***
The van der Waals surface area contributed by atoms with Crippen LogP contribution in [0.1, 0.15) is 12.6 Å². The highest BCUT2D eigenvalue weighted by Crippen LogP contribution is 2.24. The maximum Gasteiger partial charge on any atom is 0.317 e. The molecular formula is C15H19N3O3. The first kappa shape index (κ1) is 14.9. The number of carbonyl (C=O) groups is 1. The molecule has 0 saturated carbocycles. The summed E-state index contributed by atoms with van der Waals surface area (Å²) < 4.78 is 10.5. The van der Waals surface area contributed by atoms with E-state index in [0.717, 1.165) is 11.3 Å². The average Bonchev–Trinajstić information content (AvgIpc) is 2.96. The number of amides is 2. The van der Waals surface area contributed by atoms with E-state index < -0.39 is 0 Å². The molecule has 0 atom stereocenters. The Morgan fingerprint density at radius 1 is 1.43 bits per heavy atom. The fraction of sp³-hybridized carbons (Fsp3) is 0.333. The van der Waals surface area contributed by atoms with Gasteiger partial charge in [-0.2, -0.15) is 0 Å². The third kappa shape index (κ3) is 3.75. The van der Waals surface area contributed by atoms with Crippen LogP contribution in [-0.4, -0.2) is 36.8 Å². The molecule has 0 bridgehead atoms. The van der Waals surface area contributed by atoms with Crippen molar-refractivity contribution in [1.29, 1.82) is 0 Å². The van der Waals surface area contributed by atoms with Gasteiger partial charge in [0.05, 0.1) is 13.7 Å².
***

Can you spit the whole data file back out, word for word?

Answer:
The van der Waals surface area contributed by atoms with Crippen LogP contribution in [0.1, 0.15) is 12.6 Å². The highest BCUT2D eigenvalue weighted by Crippen LogP contribution is 2.24. The maximum Gasteiger partial charge on any atom is 0.317 e. The molecular formula is C15H19N3O3. The first kappa shape index (κ1) is 14.9. The number of carbonyl (C=O) groups is 1. The molecule has 0 saturated carbocycles. The summed E-state index contributed by atoms with van der Waals surface area (Å²) < 4.78 is 10.5. The van der Waals surface area contributed by atoms with E-state index in [0.717, 1.165) is 11.3 Å². The average Bonchev–Trinajstić information content (AvgIpc) is 2.96. The number of amides is 2. The van der Waals surface area contributed by atoms with E-state index < -0.39 is 0 Å². The molecule has 0 atom stereocenters. The Morgan fingerprint density at radius 1 is 1.43 bits per heavy atom. The fraction of sp³-hybridized carbons (Fsp3) is 0.333. The van der Waals surface area contributed by atoms with Gasteiger partial charge in [-0.2, -0.15) is 0 Å². The third kappa shape index (κ3) is 3.75. The van der Waals surface area contributed by atoms with Crippen LogP contribution in [-0.4, -0.2) is 36.8 Å². The molecule has 0 bridgehead atoms. The van der Waals surface area contributed by atoms with Crippen molar-refractivity contribution in [1.29, 1.82) is 0 Å². The van der Waals surface area contributed by atoms with Gasteiger partial charge in [0.05, 0.1) is 13.7 Å².